His victory in Pakistan seemed to be the ultimate high and indeed it was.  Apart from loss of form, a series of controversies unfolded starting with an incident in Nagpur in 2004. Sourav Ganguly opted out of a Test match against Australia because of a rift with the groundsman. Rahul Dravid captained the side and India went on to lose a series to Australia at home for the first time in over three decades.

Ganguly's rift with new coach Greg Chappell, who took over in 2005, soon unfolded with reports of the latter asking him to step down right before a match. He was dropped from the side and many believed this to be the end of the road for Dada.

But Dada, as Sourav was fondly dubbed, refused to just fade away. At the age of 34, he began his quest to make it back into the Indian team for the second time in his career.

His relentless effort ensured that he was picked for the South Africa tour in 2006-07 where he ended up as the leading run-scorer. He also toured England and Sri Lanka and finally retired in the home series in Nagpur against Australia. He felt he'd done enough to go out with his head held high.

Sourav Ganguly continued to play the Indian Premier League with the Kolkata Knight Riders and Ranji Trophy for Bengal. But after a disappointing IPL 3 in 2010 he was dropped from the Kolkata Knight Riders franchise. But again, he refused to go; he was back in the the IPL foray with the Pune Warriors in 2011.

Such is his charisma, that even today, when he steps out at the high-capacity Eden Gardens, his support overwhelms that for the home side Kolkata Knight Riders.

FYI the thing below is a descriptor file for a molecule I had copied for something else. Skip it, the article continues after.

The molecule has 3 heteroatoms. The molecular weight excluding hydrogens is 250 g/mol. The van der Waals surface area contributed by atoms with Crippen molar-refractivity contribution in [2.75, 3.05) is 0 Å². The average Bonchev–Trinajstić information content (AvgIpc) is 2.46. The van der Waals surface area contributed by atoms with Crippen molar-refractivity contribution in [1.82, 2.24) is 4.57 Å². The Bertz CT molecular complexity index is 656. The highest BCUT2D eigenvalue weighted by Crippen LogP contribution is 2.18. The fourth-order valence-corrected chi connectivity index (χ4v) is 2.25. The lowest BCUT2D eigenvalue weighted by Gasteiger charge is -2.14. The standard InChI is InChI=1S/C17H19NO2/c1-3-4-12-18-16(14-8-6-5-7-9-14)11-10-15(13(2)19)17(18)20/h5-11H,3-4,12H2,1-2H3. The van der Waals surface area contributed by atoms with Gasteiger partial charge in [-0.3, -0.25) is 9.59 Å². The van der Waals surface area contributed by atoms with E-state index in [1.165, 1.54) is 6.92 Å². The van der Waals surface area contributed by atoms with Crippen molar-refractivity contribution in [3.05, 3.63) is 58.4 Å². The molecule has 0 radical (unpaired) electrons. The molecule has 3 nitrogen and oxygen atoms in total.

On May 10 2012, Pune Warriors franchise owner Subrata Roy indicated that the Indian Premier League's fifth edition would be his last.


Source:- CricketNDTV

Rahul Dravid: Will We Ever Find Such A Selfless Man...?

Posted by Jeevan ॐ Mirthu Gupt on March 20, 2012 at 6:20 PM Comments comments (0)

     Rahul Dravid's retirement has triggered the crucial question as to who would succeed to his No.3 spot as India finds itself in the lurch. In the midst of this talk, however, the larger, more critical point has been missed --- 'What makes a player Dravid-like?'  Whoever aspires to fill that void now must realise Dravid wasn't just a name, but a whole philosophy.

Live like a monk:-

     Even on days when there wasn't a cricket match the next day, Dravid would still prefer to follow a set routine, including hitting the sack early and waking up early too. This meant he didn't have to adjust to a new routine when a Test series came calling. He liked his life hassle-free, on and off the field. Everything was planned meticulously, even time spent on the breakfast table.

     Much of the endurance, persistence and the wisdom Dravid showed through these 16 years came from the life he lived and the person he was. India has great talent, but would a young cricketer in today's day and age want to slow down, make sacrifices and transform his lifestyle to be a purist?

     After the first edition of the IPL, Dravid and I agreed the biggest concern with Twenty20 cricket was the idea of getting out for a paltry 30. Players who had grown up in that era - when leaving balls, waiting for the right ones, and curbing one's natural instincts was considered mature, were made to believe one must make every start count and that getting out after reaching 20s was a bigger crime than getting a single digit score. The time tested formula to decipher a batsman's role in the side was to divide 150 overs amongst the top six batsmen, which meant each batsman must bat 30 overs each, every time. Today, it's not only acceptable but also mandatory to get out cheaply to accelerate the scoring rate.